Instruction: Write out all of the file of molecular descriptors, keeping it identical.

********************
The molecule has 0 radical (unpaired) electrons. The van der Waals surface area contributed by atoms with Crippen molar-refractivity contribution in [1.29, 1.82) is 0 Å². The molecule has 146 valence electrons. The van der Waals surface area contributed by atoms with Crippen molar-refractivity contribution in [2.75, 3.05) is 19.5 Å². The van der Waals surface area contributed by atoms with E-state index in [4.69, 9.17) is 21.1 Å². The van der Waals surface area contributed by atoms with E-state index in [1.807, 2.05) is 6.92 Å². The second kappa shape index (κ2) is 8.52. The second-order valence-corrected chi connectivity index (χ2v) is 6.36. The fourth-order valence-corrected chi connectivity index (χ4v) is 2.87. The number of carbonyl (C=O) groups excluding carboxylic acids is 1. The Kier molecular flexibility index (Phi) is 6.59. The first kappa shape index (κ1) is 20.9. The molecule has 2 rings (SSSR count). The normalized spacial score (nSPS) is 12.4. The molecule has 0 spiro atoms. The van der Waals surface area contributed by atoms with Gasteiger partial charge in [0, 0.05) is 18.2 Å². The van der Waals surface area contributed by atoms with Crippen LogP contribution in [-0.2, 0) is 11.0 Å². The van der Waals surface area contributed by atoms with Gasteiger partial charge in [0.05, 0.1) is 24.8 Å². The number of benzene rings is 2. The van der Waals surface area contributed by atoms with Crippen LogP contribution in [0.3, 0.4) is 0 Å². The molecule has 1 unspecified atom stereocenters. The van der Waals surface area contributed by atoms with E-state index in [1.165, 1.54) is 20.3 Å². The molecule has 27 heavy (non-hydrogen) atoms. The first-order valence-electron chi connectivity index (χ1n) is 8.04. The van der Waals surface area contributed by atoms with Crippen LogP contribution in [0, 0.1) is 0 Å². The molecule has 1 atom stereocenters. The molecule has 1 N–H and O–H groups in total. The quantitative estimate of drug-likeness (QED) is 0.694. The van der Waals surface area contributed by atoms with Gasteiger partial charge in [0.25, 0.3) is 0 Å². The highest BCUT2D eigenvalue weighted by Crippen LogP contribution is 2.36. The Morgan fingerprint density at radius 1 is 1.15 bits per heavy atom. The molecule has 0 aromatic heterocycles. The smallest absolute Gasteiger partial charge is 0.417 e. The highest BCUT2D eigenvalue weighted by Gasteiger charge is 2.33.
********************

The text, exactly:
The molecule has 0 radical (unpaired) electrons. The van der Waals surface area contributed by atoms with Crippen molar-refractivity contribution in [1.29, 1.82) is 0 Å². The molecule has 146 valence electrons. The van der Waals surface area contributed by atoms with Crippen molar-refractivity contribution in [2.75, 3.05) is 19.5 Å². The van der Waals surface area contributed by atoms with E-state index in [4.69, 9.17) is 21.1 Å². The van der Waals surface area contributed by atoms with E-state index in [1.807, 2.05) is 6.92 Å². The second kappa shape index (κ2) is 8.52. The second-order valence-corrected chi connectivity index (χ2v) is 6.36. The fourth-order valence-corrected chi connectivity index (χ4v) is 2.87. The number of carbonyl (C=O) groups excluding carboxylic acids is 1. The Kier molecular flexibility index (Phi) is 6.59. The first kappa shape index (κ1) is 20.9. The molecule has 2 rings (SSSR count). The normalized spacial score (nSPS) is 12.4. The molecule has 0 spiro atoms. The van der Waals surface area contributed by atoms with Gasteiger partial charge in [0, 0.05) is 18.2 Å². The van der Waals surface area contributed by atoms with Crippen LogP contribution in [-0.2, 0) is 11.0 Å². The van der Waals surface area contributed by atoms with Gasteiger partial charge in [0.05, 0.1) is 24.8 Å². The number of benzene rings is 2. The van der Waals surface area contributed by atoms with Crippen LogP contribution in [0.3, 0.4) is 0 Å². The molecule has 1 unspecified atom stereocenters. The van der Waals surface area contributed by atoms with E-state index in [1.165, 1.54) is 20.3 Å². The molecule has 27 heavy (non-hydrogen) atoms. The first-order valence-electron chi connectivity index (χ1n) is 8.04. The van der Waals surface area contributed by atoms with Crippen LogP contribution in [0, 0.1) is 0 Å². The molecule has 1 atom stereocenters. The molecule has 1 N–H and O–H groups in total. The quantitative estimate of drug-likeness (QED) is 0.694. The van der Waals surface area contributed by atoms with Gasteiger partial charge in [0.25, 0.3) is 0 Å². The highest BCUT2D eigenvalue weighted by Crippen LogP contribution is 2.36. The Morgan fingerprint density at radius 1 is 1.15 bits per heavy atom. The molecule has 0 aromatic heterocycles. The smallest absolute Gasteiger partial charge is 0.417 e. The highest BCUT2D eigenvalue weighted by Gasteiger charge is 2.33.